Tin foil hats—they’re not just for conspiracy nutters anymore. An alien abduction survivor will deck out his terrified niece Courtney in an aluminum foil skull cap as a defense against extraterrestrial mind control. Clearly, Courtney is one of the few sane ones her family, just as Jeremiah is really the only decent dude in the group of college friends camping not far from Uncle Brock’s cabin. These two kids really ought to get together in Trevor Ryan’s Welcome to Willets, which opens tomorrow in New York.
Old Brock has lost it. Who knows, maybe he really was abducted, but the subsequent post-traumatic stress and paranoia have completely unhinged his psyche. Aunt Peggy either humors him or has come to share his delusions. They hope the “aliens” will not bother them while Courtney is staying with them, but when the obnoxious Zack starts prowling around their Emerald Triangle pot grove, it triggers all the wrong responses in Uncle Brock’s head. Soon he starts to suspect the understandably freaked out Courtney is acting under alien influence, so they tie her up and chuck her into the closet.
Surprisingly, the Ryans, director Trevor and screenwriter Tim, do not play a lot of is-he-or-isn’t-he, are-they-or-aren’t-they games. Notwithstanding his flashbacks, it is pretty clear from early on Uncle Brock is just completely off his rocker. Bill Sage, who is no stranger to horror movies, is perfectly cast as the crazy uncle. You could almost call it a throwback performance that is more sadly tragic (and acutely human) than scary.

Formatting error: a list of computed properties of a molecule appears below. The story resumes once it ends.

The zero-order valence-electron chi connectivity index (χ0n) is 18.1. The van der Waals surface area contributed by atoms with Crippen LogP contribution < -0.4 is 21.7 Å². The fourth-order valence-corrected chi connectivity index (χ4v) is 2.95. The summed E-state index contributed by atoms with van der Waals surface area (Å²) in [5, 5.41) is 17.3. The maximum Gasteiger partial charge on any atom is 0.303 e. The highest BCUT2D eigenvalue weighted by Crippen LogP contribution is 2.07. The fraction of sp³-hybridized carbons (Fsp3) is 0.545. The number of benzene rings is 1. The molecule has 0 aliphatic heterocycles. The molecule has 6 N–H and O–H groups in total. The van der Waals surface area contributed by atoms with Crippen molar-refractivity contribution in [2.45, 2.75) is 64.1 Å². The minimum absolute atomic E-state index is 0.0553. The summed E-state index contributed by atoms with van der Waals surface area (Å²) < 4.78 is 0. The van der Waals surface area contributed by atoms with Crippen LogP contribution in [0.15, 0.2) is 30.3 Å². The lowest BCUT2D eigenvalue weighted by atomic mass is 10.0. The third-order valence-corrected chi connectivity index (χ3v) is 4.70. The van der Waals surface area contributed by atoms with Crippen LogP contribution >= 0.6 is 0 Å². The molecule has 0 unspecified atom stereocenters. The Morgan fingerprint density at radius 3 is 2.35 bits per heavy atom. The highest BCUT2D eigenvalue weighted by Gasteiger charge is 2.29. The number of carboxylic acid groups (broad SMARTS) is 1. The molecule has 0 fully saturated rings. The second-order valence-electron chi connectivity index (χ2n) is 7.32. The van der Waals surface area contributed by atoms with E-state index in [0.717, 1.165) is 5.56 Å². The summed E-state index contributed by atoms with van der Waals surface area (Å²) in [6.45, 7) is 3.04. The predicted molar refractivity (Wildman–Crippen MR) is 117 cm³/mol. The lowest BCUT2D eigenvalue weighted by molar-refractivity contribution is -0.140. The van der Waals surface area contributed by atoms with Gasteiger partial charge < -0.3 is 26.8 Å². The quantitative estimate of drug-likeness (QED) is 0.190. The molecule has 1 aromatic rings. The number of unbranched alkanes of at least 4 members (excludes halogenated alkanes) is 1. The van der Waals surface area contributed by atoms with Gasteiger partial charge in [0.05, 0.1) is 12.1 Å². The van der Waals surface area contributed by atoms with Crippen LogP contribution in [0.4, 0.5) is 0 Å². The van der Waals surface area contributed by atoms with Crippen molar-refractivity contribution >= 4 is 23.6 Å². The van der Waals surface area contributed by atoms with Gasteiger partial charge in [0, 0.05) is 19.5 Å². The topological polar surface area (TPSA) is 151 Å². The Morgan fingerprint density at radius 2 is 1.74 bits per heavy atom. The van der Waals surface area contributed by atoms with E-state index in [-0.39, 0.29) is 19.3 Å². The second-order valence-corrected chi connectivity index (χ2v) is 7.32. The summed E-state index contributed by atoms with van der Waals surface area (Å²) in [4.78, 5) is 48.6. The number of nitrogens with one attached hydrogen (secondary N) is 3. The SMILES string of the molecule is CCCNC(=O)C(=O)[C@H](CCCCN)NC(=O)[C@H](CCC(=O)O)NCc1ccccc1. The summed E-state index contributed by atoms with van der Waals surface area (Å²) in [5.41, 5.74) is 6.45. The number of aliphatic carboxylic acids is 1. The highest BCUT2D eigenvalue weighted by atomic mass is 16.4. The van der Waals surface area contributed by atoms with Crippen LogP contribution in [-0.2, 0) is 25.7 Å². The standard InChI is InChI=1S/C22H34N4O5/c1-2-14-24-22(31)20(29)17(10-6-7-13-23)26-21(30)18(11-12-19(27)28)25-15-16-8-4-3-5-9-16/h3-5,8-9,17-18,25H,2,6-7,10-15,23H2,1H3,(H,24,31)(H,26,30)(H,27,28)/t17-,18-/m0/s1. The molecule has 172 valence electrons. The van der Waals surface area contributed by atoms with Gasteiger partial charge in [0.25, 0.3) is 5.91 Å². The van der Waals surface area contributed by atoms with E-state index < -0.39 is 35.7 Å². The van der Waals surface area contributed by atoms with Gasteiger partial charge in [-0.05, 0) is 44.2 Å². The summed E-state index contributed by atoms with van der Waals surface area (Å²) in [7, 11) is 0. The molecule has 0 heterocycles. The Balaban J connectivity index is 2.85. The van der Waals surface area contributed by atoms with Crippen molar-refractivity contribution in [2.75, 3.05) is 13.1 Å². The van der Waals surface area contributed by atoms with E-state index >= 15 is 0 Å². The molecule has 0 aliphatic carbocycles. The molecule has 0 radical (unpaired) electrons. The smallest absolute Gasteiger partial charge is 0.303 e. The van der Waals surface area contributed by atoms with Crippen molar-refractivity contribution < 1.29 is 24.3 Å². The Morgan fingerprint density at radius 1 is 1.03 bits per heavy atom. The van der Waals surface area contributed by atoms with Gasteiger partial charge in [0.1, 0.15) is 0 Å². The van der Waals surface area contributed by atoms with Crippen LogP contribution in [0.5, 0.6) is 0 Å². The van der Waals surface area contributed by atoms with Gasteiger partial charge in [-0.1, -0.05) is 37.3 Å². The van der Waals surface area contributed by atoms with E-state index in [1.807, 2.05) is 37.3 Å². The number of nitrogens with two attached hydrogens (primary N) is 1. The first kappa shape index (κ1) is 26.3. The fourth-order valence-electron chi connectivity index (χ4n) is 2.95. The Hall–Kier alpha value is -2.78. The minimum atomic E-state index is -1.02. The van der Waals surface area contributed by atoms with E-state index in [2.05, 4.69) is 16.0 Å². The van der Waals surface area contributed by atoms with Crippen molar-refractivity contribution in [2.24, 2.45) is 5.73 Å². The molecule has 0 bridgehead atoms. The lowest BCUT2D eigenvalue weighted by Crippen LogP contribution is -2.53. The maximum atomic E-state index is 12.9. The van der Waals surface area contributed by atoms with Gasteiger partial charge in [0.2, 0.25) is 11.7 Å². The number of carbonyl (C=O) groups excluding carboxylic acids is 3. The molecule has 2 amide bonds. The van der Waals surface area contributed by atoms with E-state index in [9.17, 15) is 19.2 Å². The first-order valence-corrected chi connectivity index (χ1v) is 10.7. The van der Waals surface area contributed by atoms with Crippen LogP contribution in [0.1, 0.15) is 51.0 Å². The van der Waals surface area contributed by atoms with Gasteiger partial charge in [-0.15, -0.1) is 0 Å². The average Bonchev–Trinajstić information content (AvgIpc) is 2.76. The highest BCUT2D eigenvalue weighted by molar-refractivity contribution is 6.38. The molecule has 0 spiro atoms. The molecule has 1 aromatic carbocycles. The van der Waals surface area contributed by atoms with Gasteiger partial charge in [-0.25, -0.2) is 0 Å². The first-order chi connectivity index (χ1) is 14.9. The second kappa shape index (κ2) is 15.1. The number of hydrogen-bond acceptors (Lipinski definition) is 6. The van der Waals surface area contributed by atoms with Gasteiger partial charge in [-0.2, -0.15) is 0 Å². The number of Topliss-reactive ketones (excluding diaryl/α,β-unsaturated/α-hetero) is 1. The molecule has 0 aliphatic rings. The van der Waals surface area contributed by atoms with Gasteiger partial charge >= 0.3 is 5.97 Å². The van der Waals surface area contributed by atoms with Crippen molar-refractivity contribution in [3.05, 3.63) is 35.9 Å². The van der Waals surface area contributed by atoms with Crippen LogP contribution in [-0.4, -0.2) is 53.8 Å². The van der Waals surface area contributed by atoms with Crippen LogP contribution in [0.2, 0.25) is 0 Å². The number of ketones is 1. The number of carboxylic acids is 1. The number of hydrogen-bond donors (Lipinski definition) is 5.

However, the real highlight of the film is a series of cameo appearances from Dolph Lundgren as a fictional shoot-first-and-then-shoot-again-later TV cop (on the show Fists of Justice), whom the aliens periodically use to issue threats to Brock, at least in his head. As you would expect, whenever Lundgren is on-screen to lunacy cranks up to eleven. In all seriousness, it is time for the Academy to recognize Lundgren’s contributions with an honorary Oscar. He is a survivor, who has made key contributions to the Rocky, Expendables, and Universal Soldier franchises. He fought commies in Red Scorpion and sharks in Shark Lake. He is also a prominent activist in the real-life fight against human trafficking, which makes him more of a humanitarian and a better actor than that screeching, over-acting Meryl Streep, so there is really no excuse to deny him the recognition he is due.
So, anyway, Willets is basically a crazy-hicks-in-the-woods movie, but it has a great cast. In addition to Lundgren and Sage, Rory Culkin probably takes on the role he was born to play as Possum, the drug-addled, conspiracy theory-spouting drifter, who awkwardly tags along with Jeremiah’s shallow pals. Garrett Clayton is spectacularly obnoxious as the entitled Zack, while Anastasia Baranova and Chris Zylka are appealingly earnest and grounded as Courtney and Jeremiah.